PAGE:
“Three factors in particular can contribute to successful inter-municipal collaboration,” says researcher Bjørnulf Arntsen.
Many Norwegian municipalities are quite small. More than half of them have less than 5,000 inhabitants. Nevertheless, they must undertake the same tasks as large municipalities.
“Municipalities are required to offer residents a walk-in clinic, for example. But a municipality of 4,000 inhabitants cannot do it alone, so they tackle this by cooperating with other municipalities.”
This is what Bjørnulf Arntsen at the University of Agder (UiA) says. He is the head of the Centre for Care Research South and has recently been awarded a doctorate on cooperation between municipalities.
Arntsen says that the scope of such collaborations has grown tremendously in recent decades, yet our knowledge of how they work is limited. What little we know is about technical services. Arntsen wanted to do something about that.
“Technical services such as waste management are easy to measure since they are primarily about economy and efficiency. Within the health services, the focus is on increasing the quality of the services and improving the opportunities to build a strong professional environment,” he says.
He wanted to examine the effect of these collaborations, and since it could not be measured in kroner, he sent out a survey to health leaders in all the Norwegian municipalities.
The responses he received showed that the secret behind successful cooperation does not just lie with the individual municipality. Several other factors come into play, including the size of the municipalities, the number of municipalities participating, and the form of governance selected.
When Arntsen compared the quality of different collaborations, he chose to define quality as trust and agreement between the participants. He found that three things in particular contributed to this.
The first is to limit the number of participants. The more people who collaborate, the more difficult it is to build trust and agreement.
“In my study, I have drawn on theories about the interaction between people at an individual level. If you’re in a meeting with three others, it is much easier to agree than if twenty people are sitting around the table,” Arntsen says.
The same dynamic applies in municipal cooperations, where twenty municipalities may be involved in cooperation on services.
The other thing that contributes to quality is time. Trust and agreement is something that develops over time.
“Conflicts often arise at the start of a collaboration when decisions have to be made. When the collaboration matures and the parties have had the time to get to know each other, then it is easier to build trust,” Arntsen says.
The third thing that contributes to quality is how the collaborations are managed. Where the management was left to a host municipality or an inter-municipal company, this helped build agreement compared to where everyone had a hand on the wheel.
“If everyone is involved with managing the collaboration, it will be more difficult to reach an agreement,” Arntsen says.
A host municipality is the municipality where shared services are located, such as emergency services. Small municipalities that cooperate with relatively larger hosts experience that the quality of services improves, but also that they lose control.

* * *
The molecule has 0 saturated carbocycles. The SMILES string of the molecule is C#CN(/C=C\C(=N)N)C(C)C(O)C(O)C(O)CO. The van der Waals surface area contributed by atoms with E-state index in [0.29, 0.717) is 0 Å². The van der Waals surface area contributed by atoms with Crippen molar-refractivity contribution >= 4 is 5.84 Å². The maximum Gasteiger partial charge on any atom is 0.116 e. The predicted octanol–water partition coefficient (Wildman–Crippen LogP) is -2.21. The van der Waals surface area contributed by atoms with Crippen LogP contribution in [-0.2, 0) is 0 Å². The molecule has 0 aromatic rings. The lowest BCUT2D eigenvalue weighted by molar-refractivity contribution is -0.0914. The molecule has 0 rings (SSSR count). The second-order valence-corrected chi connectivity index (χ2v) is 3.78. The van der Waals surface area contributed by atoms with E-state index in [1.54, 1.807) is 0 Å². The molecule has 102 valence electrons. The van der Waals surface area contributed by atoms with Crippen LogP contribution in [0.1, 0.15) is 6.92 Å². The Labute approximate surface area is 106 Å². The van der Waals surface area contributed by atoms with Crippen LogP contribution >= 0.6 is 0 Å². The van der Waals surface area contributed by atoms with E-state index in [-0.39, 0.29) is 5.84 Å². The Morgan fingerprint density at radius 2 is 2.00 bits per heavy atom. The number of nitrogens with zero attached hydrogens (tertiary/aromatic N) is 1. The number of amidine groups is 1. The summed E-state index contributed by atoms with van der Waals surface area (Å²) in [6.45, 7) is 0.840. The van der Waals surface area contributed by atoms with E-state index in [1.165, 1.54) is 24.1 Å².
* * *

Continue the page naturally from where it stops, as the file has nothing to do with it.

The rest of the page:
“The absolute size of the municipality appears to be of little importance. What matters is how large the cooperating municipality is in relation to the host municipality,” Arntsen says .
An example: Risør is defined as a medium-sized municipality. If Risør with its 6,700 inhabitants cooperates with Gjerstad with its 2,500 inhabitants, Risør is considered a large municipality. But if Risør cooperates with Arendal, with almost 46,000 inhabitants, Risør becomes a small municipality.
The researcher believes that in order to understand health cooperation between municipalities, we need to shift our focus from the individual municipalities and look at the surrounding environment.
“These are findings that the municipalities can use to improve their collaborations. The size of the collaboration, the form of governance used and last but not least the choice of host municipality mean a lot in practice,” Arntsen says .
The smaller and poorer a municipality is, the more they cooperate with other municipalities. But here too, how the municipality is in relation to the surrounding municipalities is important.
A small municipality that is surrounded by much larger municipalities participates in cooperation to a lesser extent than one surrounded by municipalities of the same size.
“If the neighbouring municipalities are large, there is always a risk that a smaller municipality loses its autonomy,” Arntsen says.
In his research, he found that municipalities benefit greatly from collaborating on health services, both in terms of quality and of building strong professional environments. He also found that some municipalities experience significant disadvantages.
Nevertheless, it seems like different governments tend to highlight the advantages or disadvantages of inter-municipal cooperation depending on the reform they wish to implement. Before the Health Care Interaction reform (Samhandlingsreformen), the government emphasised the benefits of municipalities working together. When the municipal reform (Kommunereformen) was introduced and the government wanted to merge municipalities, they emphasised the disadvantages of working together.
Arntsen believes that this creates uncertainty among local authorities.
“It almost looks as if different governments are using the advantages and disadvantages as a lever depending on which reform they want. That is why it is important to get more knowledge about what the actual advantages or disadvantages of inter-municipal cooperation are,” Arntsen says.
The doctoral research was funded by the Aust-Agder Development and Knowledge Foundation together with the University of Agder.